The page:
Sonia Sotomayor, President Obama's nominee to replace Justice David Souter on the U.S. Supreme Court, is posing a conundrum for Republicans who are struggling to unite against a woman they presume will be a reliable vote for liberal causes.
The GOP doesn't want to give Sotomayer a free ride, because they believe she is a judicial activist who will legislate from the bench.
But they're also concerned that if they launch a no-holds barred attack on Sotomayor, the first Hispanic to be nominated to the court, they risk alienating a growing minority they want on their side in the voting booth.
The White House warned earlier this week that detractors should be careful as they scrutinize Sotomayor's record and background.
"It is probably important for anybody involved in this debate to be exceedingly careful with the way in which they've decided to describe different aspects of this impending confirmation," White House spokesman Robert Gibbs said.
Elected Republican officials have heeded that warning so far, holding fire as they continue to dig into the judge's past.
But two unelected Republican stalwarts, Rush Limbaugh and former House Speaker Newt Gingrich, haven't been as restrained. They have labeled Sotomayor a "reverse racist" for saying in a speech in 2001 that she hopes a "wise Latina woman with the richness of her experiences would more often than not reach a better conclusion than a white male who hasn't lived that life."
Their comments have drawn pushback from Republican elected officials and other commentators.
"I think it's terrible. This is not the kind of tone that any of us want to set when it comes to performing our constitutional responsibilities of advice and consent," Sen. John Cornyn, R-Texas, told National Public Radio on Thursday.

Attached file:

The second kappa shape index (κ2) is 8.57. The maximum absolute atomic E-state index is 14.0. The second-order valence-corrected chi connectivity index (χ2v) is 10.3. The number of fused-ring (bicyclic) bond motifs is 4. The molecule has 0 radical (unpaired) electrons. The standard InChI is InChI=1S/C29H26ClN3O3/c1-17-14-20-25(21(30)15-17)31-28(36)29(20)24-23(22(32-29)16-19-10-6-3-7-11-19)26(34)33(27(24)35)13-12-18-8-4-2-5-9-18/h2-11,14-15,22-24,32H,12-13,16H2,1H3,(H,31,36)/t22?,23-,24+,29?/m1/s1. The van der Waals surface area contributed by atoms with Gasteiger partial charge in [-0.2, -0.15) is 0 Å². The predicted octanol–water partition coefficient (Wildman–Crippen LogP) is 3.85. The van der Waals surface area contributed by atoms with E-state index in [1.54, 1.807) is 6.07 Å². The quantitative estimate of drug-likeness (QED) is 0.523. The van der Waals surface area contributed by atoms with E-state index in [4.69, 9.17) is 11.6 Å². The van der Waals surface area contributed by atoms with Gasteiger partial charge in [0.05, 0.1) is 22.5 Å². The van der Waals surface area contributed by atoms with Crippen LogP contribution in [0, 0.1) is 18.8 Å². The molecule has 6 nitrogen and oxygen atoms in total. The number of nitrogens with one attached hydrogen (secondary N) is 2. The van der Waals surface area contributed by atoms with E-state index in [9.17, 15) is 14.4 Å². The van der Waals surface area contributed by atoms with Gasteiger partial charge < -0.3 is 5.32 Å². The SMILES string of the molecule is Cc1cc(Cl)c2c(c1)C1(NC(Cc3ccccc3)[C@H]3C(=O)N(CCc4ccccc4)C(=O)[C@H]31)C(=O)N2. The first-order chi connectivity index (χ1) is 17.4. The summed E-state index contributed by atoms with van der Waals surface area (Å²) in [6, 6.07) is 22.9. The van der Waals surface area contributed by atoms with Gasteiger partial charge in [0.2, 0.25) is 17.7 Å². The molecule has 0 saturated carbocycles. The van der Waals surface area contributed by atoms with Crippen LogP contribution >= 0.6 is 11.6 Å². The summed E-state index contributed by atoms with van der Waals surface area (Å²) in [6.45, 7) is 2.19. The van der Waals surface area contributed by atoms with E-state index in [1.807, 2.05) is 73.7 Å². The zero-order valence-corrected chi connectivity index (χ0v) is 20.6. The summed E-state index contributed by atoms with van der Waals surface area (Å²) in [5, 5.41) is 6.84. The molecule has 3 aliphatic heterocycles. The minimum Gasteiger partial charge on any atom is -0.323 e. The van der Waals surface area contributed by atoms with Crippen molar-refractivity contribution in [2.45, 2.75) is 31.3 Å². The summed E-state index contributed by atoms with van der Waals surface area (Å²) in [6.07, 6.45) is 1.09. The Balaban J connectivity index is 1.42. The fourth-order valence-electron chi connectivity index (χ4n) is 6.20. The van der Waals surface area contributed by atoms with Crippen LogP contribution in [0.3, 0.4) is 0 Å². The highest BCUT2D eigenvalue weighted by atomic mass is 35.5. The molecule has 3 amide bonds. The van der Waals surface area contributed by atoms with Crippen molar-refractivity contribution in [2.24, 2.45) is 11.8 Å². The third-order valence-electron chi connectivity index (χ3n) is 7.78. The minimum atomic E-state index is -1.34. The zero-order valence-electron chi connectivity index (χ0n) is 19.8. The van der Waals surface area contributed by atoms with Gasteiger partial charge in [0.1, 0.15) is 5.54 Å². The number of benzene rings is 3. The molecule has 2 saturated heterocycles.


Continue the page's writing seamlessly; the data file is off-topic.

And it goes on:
"Neither one of these men are elected Republican officials," Cornyn said. "I just don't think it's appropriate and I certainly don't endorse it. I think it's wrong."
Sen. Orrin Hatch, R-Utah, told CNN that he disagrees with Gingrich.
"Frankly, I think it is a little premature and early, because she hasn't had a chance to explain some of these comments that she has made," Hatch said.
"I think we have to be fair. I think we have to do what is normally done, and that is scrutinize the record, look at the opinions, the unwritten opinions, the articles, the speeches, the various comments that have been made and so forth, and do it fairly."
In her Wall Street Journal column on Friday, conservative commentator Peggy Noonan panned Gingrich for twittering that Sotomayor should withdraw because a white judicial nominee would have to if he made a similar statement on race.
"Does anyone believe that?" Noonan wrote. "[Gingrich] should rest his dancing thumbs, stop trying to position himself as the choice and voice of the base in 2012, and think."
She urged Republicans to act like grownups as they challenge Sotomayor's nomination, which she called a "brilliant political pick" because the GOP has struggled to attract and retain Hispanics and women, and because Sotomayor's rags-to-riches story is so moving.
"Politically she's like a beautiful doll containing a canister of poison gas: Break her and you die," Noonan wrote.
Noonan questioned the wisdom of critics who want to use an attack on Sotomayor as a way to excite the base.
"Excite the base? How about excite a moderate, or interest an independent?" she wrote. "How about gain the attention of people who aren't already on your side?"